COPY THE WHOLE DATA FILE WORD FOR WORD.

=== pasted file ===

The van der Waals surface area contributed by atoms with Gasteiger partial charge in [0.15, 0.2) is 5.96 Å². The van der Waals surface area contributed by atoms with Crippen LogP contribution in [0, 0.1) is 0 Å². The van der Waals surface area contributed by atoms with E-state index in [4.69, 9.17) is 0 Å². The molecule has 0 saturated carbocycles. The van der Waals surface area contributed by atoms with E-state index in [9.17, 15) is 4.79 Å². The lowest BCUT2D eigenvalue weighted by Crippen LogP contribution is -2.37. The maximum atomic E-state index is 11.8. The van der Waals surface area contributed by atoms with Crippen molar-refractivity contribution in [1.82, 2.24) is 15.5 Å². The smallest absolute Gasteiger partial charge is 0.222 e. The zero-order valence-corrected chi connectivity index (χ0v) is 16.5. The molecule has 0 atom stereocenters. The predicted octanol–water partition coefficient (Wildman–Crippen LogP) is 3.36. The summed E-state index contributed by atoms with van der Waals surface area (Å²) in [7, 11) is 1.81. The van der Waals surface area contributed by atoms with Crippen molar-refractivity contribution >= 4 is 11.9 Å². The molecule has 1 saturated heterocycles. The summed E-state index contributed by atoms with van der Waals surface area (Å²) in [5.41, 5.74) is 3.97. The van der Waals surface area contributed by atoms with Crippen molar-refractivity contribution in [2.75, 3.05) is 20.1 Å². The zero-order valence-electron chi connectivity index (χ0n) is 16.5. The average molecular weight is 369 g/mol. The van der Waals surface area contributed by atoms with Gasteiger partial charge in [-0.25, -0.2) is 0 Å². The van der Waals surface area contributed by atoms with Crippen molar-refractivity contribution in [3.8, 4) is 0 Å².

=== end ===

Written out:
The van der Waals surface area contributed by atoms with Gasteiger partial charge in [0.15, 0.2) is 5.96 Å². The van der Waals surface area contributed by atoms with Crippen LogP contribution in [0, 0.1) is 0 Å². The van der Waals surface area contributed by atoms with E-state index in [4.69, 9.17) is 0 Å². The molecule has 0 saturated carbocycles. The van der Waals surface area contributed by atoms with E-state index in [9.17, 15) is 4.79 Å². The lowest BCUT2D eigenvalue weighted by Crippen LogP contribution is -2.37. The maximum atomic E-state index is 11.8. The van der Waals surface area contributed by atoms with Crippen molar-refractivity contribution in [1.82, 2.24) is 15.5 Å². The smallest absolute Gasteiger partial charge is 0.222 e. The zero-order valence-corrected chi connectivity index (χ0v) is 16.5. The molecule has 0 atom stereocenters. The predicted octanol–water partition coefficient (Wildman–Crippen LogP) is 3.36. The summed E-state index contributed by atoms with van der Waals surface area (Å²) in [7, 11) is 1.81. The van der Waals surface area contributed by atoms with Crippen molar-refractivity contribution >= 4 is 11.9 Å². The molecule has 1 saturated heterocycles. The summed E-state index contributed by atoms with van der Waals surface area (Å²) in [5.41, 5.74) is 3.97. The van der Waals surface area contributed by atoms with Crippen molar-refractivity contribution in [2.75, 3.05) is 20.1 Å². The zero-order valence-electron chi connectivity index (χ0n) is 16.5. The average molecular weight is 369 g/mol. The van der Waals surface area contributed by atoms with Gasteiger partial charge in [-0.25, -0.2) is 0 Å². The van der Waals surface area contributed by atoms with Crippen molar-refractivity contribution in [3.8, 4) is 0 Å².